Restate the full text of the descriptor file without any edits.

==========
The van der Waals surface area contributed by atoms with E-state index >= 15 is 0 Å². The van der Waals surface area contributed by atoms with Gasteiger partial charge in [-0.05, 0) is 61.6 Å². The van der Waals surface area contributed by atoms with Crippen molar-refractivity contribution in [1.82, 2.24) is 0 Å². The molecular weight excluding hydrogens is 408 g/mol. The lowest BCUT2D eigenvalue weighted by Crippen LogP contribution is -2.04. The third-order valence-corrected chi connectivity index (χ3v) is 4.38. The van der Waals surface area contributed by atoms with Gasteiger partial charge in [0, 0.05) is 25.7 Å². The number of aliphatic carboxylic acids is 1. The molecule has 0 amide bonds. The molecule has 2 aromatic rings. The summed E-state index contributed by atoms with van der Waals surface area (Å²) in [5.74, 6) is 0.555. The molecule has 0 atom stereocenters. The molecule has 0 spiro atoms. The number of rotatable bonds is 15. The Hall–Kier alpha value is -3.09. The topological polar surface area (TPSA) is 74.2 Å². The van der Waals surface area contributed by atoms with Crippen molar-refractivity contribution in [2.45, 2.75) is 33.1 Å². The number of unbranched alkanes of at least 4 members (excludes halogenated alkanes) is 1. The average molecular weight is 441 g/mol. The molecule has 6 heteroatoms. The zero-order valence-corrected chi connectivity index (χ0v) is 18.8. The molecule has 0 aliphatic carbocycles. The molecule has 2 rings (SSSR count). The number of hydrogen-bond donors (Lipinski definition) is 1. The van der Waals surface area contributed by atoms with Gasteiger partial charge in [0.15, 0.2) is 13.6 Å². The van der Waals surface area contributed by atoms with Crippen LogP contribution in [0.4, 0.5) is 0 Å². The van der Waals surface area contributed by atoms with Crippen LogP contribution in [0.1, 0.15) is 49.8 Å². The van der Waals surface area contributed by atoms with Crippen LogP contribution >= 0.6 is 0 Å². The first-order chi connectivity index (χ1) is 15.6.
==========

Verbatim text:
The van der Waals surface area contributed by atoms with E-state index >= 15 is 0 Å². The van der Waals surface area contributed by atoms with Gasteiger partial charge in [-0.05, 0) is 61.6 Å². The van der Waals surface area contributed by atoms with Crippen molar-refractivity contribution in [1.82, 2.24) is 0 Å². The molecular weight excluding hydrogens is 408 g/mol. The lowest BCUT2D eigenvalue weighted by Crippen LogP contribution is -2.04. The third-order valence-corrected chi connectivity index (χ3v) is 4.38. The van der Waals surface area contributed by atoms with Gasteiger partial charge in [0, 0.05) is 25.7 Å². The number of aliphatic carboxylic acids is 1. The molecule has 0 amide bonds. The molecule has 2 aromatic rings. The summed E-state index contributed by atoms with van der Waals surface area (Å²) in [5.74, 6) is 0.555. The molecule has 0 atom stereocenters. The molecule has 0 spiro atoms. The number of rotatable bonds is 15. The Hall–Kier alpha value is -3.09. The topological polar surface area (TPSA) is 74.2 Å². The van der Waals surface area contributed by atoms with Crippen molar-refractivity contribution in [2.45, 2.75) is 33.1 Å². The number of unbranched alkanes of at least 4 members (excludes halogenated alkanes) is 1. The average molecular weight is 441 g/mol. The molecule has 6 heteroatoms. The zero-order valence-corrected chi connectivity index (χ0v) is 18.8. The molecule has 0 aliphatic carbocycles. The molecule has 2 rings (SSSR count). The number of hydrogen-bond donors (Lipinski definition) is 1. The van der Waals surface area contributed by atoms with Gasteiger partial charge in [0.15, 0.2) is 13.6 Å². The van der Waals surface area contributed by atoms with Crippen LogP contribution in [0.4, 0.5) is 0 Å². The van der Waals surface area contributed by atoms with Crippen LogP contribution in [0.1, 0.15) is 49.8 Å². The van der Waals surface area contributed by atoms with Crippen LogP contribution >= 0.6 is 0 Å². The first-order chi connectivity index (χ1) is 15.6.